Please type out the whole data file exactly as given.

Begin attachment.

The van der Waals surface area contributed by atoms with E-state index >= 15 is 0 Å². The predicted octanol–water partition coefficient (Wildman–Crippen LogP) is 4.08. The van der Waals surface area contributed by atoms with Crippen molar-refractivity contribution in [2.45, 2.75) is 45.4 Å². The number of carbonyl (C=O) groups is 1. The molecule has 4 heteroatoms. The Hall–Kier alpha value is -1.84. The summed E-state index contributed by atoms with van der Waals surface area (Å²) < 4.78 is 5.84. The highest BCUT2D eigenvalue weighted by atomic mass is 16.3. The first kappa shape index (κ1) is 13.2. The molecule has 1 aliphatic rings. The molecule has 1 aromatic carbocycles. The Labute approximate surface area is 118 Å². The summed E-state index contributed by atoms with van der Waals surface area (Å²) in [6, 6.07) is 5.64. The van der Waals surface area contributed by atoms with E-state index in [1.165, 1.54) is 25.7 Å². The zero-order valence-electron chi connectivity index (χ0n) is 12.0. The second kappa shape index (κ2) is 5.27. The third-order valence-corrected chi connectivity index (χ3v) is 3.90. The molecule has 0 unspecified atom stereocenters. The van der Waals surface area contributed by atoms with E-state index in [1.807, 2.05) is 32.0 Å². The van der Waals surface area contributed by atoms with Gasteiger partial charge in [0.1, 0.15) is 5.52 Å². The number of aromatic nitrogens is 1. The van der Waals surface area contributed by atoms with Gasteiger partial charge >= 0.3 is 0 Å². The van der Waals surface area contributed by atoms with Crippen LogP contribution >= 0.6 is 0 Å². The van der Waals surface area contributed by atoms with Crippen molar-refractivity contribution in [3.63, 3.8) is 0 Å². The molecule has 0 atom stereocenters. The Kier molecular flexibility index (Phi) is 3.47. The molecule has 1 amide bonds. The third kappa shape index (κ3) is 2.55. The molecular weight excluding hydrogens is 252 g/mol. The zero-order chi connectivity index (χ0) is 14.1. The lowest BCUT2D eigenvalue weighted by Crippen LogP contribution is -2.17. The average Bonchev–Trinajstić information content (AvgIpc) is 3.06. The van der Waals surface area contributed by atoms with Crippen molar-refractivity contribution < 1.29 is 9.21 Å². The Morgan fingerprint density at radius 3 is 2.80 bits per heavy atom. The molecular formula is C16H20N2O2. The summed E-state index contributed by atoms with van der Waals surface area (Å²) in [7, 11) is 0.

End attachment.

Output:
The van der Waals surface area contributed by atoms with E-state index >= 15 is 0 Å². The predicted octanol–water partition coefficient (Wildman–Crippen LogP) is 4.08. The van der Waals surface area contributed by atoms with Crippen molar-refractivity contribution in [2.45, 2.75) is 45.4 Å². The number of carbonyl (C=O) groups is 1. The molecule has 4 heteroatoms. The Hall–Kier alpha value is -1.84. The summed E-state index contributed by atoms with van der Waals surface area (Å²) < 4.78 is 5.84. The highest BCUT2D eigenvalue weighted by atomic mass is 16.3. The first kappa shape index (κ1) is 13.2. The molecule has 1 aliphatic rings. The molecule has 1 aromatic carbocycles. The Labute approximate surface area is 118 Å². The summed E-state index contributed by atoms with van der Waals surface area (Å²) in [6, 6.07) is 5.64. The van der Waals surface area contributed by atoms with E-state index in [1.165, 1.54) is 25.7 Å². The zero-order valence-electron chi connectivity index (χ0n) is 12.0. The second kappa shape index (κ2) is 5.27. The third-order valence-corrected chi connectivity index (χ3v) is 3.90. The molecule has 0 unspecified atom stereocenters. The van der Waals surface area contributed by atoms with E-state index in [1.807, 2.05) is 32.0 Å². The van der Waals surface area contributed by atoms with Gasteiger partial charge in [0.1, 0.15) is 5.52 Å². The number of aromatic nitrogens is 1. The van der Waals surface area contributed by atoms with Gasteiger partial charge >= 0.3 is 0 Å². The van der Waals surface area contributed by atoms with Crippen LogP contribution >= 0.6 is 0 Å². The van der Waals surface area contributed by atoms with Crippen molar-refractivity contribution in [3.63, 3.8) is 0 Å². The molecule has 0 atom stereocenters. The Kier molecular flexibility index (Phi) is 3.47. The molecule has 1 amide bonds. The third kappa shape index (κ3) is 2.55. The molecular weight excluding hydrogens is 252 g/mol. The zero-order chi connectivity index (χ0) is 14.1. The lowest BCUT2D eigenvalue weighted by Crippen LogP contribution is -2.17. The average Bonchev–Trinajstić information content (AvgIpc) is 3.06. The van der Waals surface area contributed by atoms with Crippen molar-refractivity contribution < 1.29 is 9.21 Å². The Morgan fingerprint density at radius 3 is 2.80 bits per heavy atom. The molecular formula is C16H20N2O2. The summed E-state index contributed by atoms with van der Waals surface area (Å²) in [7, 11) is 0.